Last week, I had the opportunity to host a professional development session on blogging in the classroom. I was quite surprised with the positive response from staff, with many leaving the session with the motivation and ideas to incorporate a blog into their teaching.  Because this session was quite positive, I am going to share what we did.  First, we will start with the formal component: an overview of why to consider blogging in your classroom, the different ways to use a blog, the implications blogging has on student learning, and the challenges a teacher may face when implementing blogging into the classroom.

What is Blogging?

Also known as a weblog or an online public diary, a blog is a website intended for reporting and journaling, giving the author the opportunity to publish content to the Internet (Simonson, Smaldino, Albright, & Zvacek, 2012).  A blog can be public, or restricted to a group that the author controls. Hosted by a provider, users can modify content and add comments to their blog with little technological knowledge (Sandars, 2006). Common blog sites include WordPress, Blogger, and Edublogs.  Microblogs, or a blog that limits the size the information the user can share, are an extension of the blog. Twitter is a well-known microblogging applications (Greenhow et al., 2009).



Kidblog ( is a popular choice for teachers to use in their classroom as it is approved by the school board and relatively easy to use. Teachers can create individual password protected accounts for their students. No personal information is shared with the website administrator or other classmates and students can respond to each other through the classroom account. Students can access each other’s pages securely and provide comments. Depending on teacher preference, moderation of both posts and comments can be implemented to ensure students are engaging in appropriate digital citizenship.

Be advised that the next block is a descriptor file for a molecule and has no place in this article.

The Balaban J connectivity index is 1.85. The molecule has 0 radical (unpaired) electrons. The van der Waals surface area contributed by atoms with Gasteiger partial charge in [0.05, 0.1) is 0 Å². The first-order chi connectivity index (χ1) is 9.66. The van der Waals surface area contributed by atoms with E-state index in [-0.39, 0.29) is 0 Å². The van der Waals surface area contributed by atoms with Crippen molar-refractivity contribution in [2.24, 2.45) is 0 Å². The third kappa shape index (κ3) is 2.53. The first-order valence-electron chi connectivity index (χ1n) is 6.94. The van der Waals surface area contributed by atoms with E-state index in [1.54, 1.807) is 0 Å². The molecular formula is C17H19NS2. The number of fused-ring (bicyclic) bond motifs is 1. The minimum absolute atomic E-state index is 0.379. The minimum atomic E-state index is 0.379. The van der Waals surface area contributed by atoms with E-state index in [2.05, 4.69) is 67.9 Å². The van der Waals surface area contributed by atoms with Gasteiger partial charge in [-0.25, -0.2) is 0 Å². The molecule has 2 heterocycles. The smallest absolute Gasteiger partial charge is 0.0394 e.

Types of Blogs:

Blogs can be used in multiple ways to support learning. Blogging can be used to enhance learning in several subject matters and can be integrated into current curriculum practices. Students can showcase their work, share it with their friends and/or family, and keep their ideas in one convenient location. Blogs can provide alternative forms of literacy not frequently used in classrooms (Bloch, 2007). It’s a way to bridge out of school literacy with in-school learning, and to begin preparing students for the 21st century world (Zawilinski, 2009).

Common blogs include:

Classroom News Blog This consists of a teacher sharing class/school news and information with parents and students. Students are required to read and understand blog posts. They take responsibility for their own learning.
Mirror Blog This allows bloggers to reflect on their thinking. Students may explain concepts learned in class or show their thinking to a math question.
Showcase Blog Students post art projects, writing and podcasts to share with their teacher and classmates. This is a lot like a learning portfolio.
Literature Response Blog Teachers will post prompts and invite students to respond. This is the most commonly used blog in elementary schools.
Podcasting Students create a podcast about events and learning that happens in the classroom that week. They are given the opportunity to brainstorm, review, edit, refine and enhance their podcast before posting to their blog. Hasley’s example was done in partners so the students had support while they were producing their podcast.
Exciting Writing Used as a showcase section. Students can connect their writing with an audience.
Events Students share recent memorable events in class and described them on their blog.
Book Review Students review a book of their choice or of the teacher’s choice. Students provide opinions and suggestions about the reviewed book. They could discuss plot, setting and character developments.

This chart was beautifully articulated by Chelsea O’Leary, based of the work of Kalsey (2007) and Zawilinski (2009).
To see more work by Chelsea, please visit her blog at:

Implications and Challenges of Blogging:

Blogging has a significant impact on literacy development and writing achievement in student learning. Specifically, current research supports a positive relationship between blogging and the development of communication skills, reading comprehension, critical thinking, writing for an audience, and student motivation and ownership over their writing (Cassidy, 2008; Frye et al., 2010; Handsfield et al., 2009; McGrail & Davis, 2011; Murray & Hourrigan, 2008; Swanson & Legutko, 2008).